Yet more evidence for teens that "sexting" really can ruin your
life. Not because of the dirty pictures, but because of the
horrible things adults will do to you when they discover them.
For your own good, of course.
heartbreaking example is Hope Witsell, a 13-year-old Florida
girl driven to suicide after she was caught sending a topless
cell phone photo of herself to a crush. When her school
administrators learned of the photo, they suspended her, even
though her sending it had nothing to do with the school.
Witsell's classmates harassed her, calling her "whore" and "slut"
in the hallways, apparently with little notice, interest, or
intervention from school officials. Witsell's parents also
administered some tough love, grounding her for the summer and
banishing her from the Internet and her cell phone. The poor kid
showed her boobs to a boy, and she was banished from her school,
her friends, and the outside world.
With all due respect to Witsell's parents, who are obviously
grieving, it's the adults in Sylvia's life who need the tough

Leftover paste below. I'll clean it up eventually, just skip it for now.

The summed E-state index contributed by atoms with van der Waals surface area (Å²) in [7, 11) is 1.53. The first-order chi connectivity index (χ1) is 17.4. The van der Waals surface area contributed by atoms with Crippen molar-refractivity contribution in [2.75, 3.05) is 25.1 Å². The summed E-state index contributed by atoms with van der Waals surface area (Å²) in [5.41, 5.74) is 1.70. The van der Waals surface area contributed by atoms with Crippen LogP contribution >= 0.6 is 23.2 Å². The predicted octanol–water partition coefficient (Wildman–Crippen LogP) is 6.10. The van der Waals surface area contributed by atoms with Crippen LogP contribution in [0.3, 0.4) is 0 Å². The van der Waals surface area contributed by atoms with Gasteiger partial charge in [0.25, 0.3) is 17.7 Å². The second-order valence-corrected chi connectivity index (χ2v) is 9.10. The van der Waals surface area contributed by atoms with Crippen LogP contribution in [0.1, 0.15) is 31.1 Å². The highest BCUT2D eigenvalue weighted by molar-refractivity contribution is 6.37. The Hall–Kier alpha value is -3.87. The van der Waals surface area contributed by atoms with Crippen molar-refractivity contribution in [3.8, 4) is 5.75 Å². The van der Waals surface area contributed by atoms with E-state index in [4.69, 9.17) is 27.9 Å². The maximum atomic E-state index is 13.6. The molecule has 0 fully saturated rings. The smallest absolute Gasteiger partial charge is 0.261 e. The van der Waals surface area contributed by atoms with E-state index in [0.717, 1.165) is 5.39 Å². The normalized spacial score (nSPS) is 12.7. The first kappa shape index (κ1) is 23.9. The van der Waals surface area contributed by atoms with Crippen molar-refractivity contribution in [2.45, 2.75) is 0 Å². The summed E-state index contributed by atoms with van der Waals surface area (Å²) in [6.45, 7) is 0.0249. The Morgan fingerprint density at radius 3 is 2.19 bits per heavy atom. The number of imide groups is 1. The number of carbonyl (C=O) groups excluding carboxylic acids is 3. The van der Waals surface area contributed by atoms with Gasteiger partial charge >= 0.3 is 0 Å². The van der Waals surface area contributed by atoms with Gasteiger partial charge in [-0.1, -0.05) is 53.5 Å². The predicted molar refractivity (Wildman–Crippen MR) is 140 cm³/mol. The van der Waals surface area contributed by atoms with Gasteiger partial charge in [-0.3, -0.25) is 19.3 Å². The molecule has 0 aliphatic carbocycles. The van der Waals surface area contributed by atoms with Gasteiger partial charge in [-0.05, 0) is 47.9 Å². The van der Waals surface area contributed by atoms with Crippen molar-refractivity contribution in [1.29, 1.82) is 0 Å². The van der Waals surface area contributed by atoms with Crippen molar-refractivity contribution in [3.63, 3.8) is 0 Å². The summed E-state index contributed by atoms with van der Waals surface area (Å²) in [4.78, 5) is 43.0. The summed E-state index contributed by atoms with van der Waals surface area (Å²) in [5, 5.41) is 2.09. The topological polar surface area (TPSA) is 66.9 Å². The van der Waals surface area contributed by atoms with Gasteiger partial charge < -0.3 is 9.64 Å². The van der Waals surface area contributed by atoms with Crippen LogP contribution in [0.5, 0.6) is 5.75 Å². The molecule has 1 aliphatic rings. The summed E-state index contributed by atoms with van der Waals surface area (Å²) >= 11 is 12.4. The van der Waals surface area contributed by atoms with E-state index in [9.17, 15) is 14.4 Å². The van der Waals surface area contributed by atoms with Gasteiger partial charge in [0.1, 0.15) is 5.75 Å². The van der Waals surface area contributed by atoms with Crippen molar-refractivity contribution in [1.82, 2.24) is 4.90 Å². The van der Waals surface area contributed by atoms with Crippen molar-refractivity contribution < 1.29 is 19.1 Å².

love here. These overblown reactions to what's really little more
than a technologically enhanced version of the age-old game of
"I'll show you yours if you show me mine" really do ruin
kids' lives, be it by saddling them with a criminal record,
securing them a spot on a sex offender list, instilling in their
heads that they're some sort of outcast pervert, or in Hope
Witsell's case—Jesus—driving them to kill themselves.
I found this story
via a link to the blog Sylvia Has a Problem. The blogger,
"Sylvia" I presume, points to coverage of Witsell's death
on the Today Show and rightly points out the most
infuriating and disheartening part of all of this: Media coverage
of the case has put the brunt of the blame on the 13-year-old kid
herself, and her "impetuous move" to tread in the dark
netherworld of "sexting."
That of course means the likely take-away narrative from
Today Show viewers learning of Witsell's death last week
will be that we need to crack down harder on kids who
engage in sexting. You know, "to prevent more Hope Witsells."
Which really only increases the odds we'll see more Hope
Kids make mistakes. It's up to the adults in their lives—from
parents to school administrators to law enforcement
authorities—to show some sense of proportionality and perspective
in reacting to those mistakes.
It's a dubious proposition that sending a couple dirty pictures
to a boyfriend is going to ruin a young girl's life. But the
hysterical, puritanical reactions of the authority figures around
her sure as hell can.
Be sure to read
Nancel Rommelmann's terrific report on another outrageous
case of adults persecuting sexting teens from our July 2009